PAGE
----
Echoes Of The Past Kick Off Marvel’s Future

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One of the biggest changes to Echo from her comic book version lies in her powers. In the comics, she has similar powers to the character Taskmaster, with a perfect photographic memory that allows her to copy anyone doing anything. In “Echo,” she’s given the ability to channel the powers of her ancestors, as she is an echo of them throughout time. The change is a brilliant one that puts Echo more firmly into her Indigenous roots, courtesy of a cast and crew of Indigenous writers, actors, and more that helped make “Echo” feel appropriately authentic to their experiences. In the big climax, she tells Fisk that she’s not his echo, but theirs, and she’s reclaiming her identity from him in a really powerful way. She has been his weapon for far too long. In fact, instead of killing him, she tries to heal him using her newfound powers, because she and Kingpin only ever had a shared language of violence. By trying to heal him, she offers him a new language, but he refuses.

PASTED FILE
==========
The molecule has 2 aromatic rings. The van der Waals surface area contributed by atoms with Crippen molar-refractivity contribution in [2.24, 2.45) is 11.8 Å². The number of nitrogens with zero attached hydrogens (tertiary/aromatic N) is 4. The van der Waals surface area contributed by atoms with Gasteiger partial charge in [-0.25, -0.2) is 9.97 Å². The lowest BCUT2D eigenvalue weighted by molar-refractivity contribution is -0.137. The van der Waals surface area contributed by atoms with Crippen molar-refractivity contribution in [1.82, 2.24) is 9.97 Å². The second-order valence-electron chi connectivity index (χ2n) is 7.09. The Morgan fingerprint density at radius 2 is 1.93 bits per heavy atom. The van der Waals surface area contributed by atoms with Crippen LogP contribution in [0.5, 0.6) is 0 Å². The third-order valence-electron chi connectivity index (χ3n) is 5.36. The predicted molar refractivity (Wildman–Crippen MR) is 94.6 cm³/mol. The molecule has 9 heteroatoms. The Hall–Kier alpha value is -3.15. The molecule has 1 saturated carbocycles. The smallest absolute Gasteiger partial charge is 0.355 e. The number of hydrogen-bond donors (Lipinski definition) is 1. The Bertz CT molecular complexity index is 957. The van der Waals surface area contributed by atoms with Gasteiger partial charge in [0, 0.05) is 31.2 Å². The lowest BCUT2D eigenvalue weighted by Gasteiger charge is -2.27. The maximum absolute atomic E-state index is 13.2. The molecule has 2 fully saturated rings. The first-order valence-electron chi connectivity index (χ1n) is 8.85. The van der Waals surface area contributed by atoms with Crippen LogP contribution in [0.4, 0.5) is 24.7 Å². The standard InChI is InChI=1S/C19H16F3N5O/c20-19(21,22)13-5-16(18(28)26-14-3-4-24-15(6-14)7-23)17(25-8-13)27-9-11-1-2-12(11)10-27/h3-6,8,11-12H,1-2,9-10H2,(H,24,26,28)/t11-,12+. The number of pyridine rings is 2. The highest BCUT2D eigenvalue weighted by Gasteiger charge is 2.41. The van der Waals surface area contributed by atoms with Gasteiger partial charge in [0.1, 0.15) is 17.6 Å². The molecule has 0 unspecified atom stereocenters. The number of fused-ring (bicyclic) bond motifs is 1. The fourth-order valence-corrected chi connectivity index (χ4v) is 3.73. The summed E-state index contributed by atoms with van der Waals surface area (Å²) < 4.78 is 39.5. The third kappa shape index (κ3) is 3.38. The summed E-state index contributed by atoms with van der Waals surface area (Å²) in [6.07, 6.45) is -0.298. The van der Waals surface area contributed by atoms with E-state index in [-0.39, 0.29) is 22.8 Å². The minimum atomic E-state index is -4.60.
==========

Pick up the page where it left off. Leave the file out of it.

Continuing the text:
Maya, for her part, has healed. There are still old wounds within her, left by the deaths of her parents and the horrors she inflicted upon others in Kingpin’s name, but she has her remaining family to help her with those. She seems to have patched things up with her grandmother and Bonnie (though it all happens a little too quickly and magically), and looks forward to a happy future. Except … 

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